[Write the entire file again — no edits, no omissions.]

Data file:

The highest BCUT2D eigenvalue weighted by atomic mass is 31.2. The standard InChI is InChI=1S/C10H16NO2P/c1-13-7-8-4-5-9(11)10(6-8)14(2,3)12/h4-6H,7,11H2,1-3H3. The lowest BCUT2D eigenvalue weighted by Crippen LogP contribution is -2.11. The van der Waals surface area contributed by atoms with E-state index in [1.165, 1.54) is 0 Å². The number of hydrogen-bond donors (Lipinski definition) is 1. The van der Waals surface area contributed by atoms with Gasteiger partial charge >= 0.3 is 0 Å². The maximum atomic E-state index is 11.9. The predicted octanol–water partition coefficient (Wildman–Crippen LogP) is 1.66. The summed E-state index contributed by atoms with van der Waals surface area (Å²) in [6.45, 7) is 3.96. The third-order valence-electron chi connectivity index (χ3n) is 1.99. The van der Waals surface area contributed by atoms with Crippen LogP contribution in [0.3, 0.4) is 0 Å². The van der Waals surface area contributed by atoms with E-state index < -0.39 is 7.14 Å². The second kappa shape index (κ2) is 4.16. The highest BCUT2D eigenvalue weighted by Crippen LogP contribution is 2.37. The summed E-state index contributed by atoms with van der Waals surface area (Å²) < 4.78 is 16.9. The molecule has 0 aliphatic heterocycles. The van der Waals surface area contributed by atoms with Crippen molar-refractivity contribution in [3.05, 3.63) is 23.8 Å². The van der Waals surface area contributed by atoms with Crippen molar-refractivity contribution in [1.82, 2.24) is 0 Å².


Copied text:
The highest BCUT2D eigenvalue weighted by atomic mass is 31.2. The standard InChI is InChI=1S/C10H16NO2P/c1-13-7-8-4-5-9(11)10(6-8)14(2,3)12/h4-6H,7,11H2,1-3H3. The lowest BCUT2D eigenvalue weighted by Crippen LogP contribution is -2.11. The van der Waals surface area contributed by atoms with E-state index in [1.165, 1.54) is 0 Å². The number of hydrogen-bond donors (Lipinski definition) is 1. The van der Waals surface area contributed by atoms with Gasteiger partial charge >= 0.3 is 0 Å². The maximum atomic E-state index is 11.9. The predicted octanol–water partition coefficient (Wildman–Crippen LogP) is 1.66. The summed E-state index contributed by atoms with van der Waals surface area (Å²) in [6.45, 7) is 3.96. The third-order valence-electron chi connectivity index (χ3n) is 1.99. The van der Waals surface area contributed by atoms with Crippen LogP contribution in [0.3, 0.4) is 0 Å². The van der Waals surface area contributed by atoms with E-state index < -0.39 is 7.14 Å². The second kappa shape index (κ2) is 4.16. The highest BCUT2D eigenvalue weighted by Crippen LogP contribution is 2.37. The summed E-state index contributed by atoms with van der Waals surface area (Å²) < 4.78 is 16.9. The molecule has 0 aliphatic heterocycles. The van der Waals surface area contributed by atoms with Crippen molar-refractivity contribution in [3.05, 3.63) is 23.8 Å². The van der Waals surface area contributed by atoms with Crippen molar-refractivity contribution in [1.82, 2.24) is 0 Å².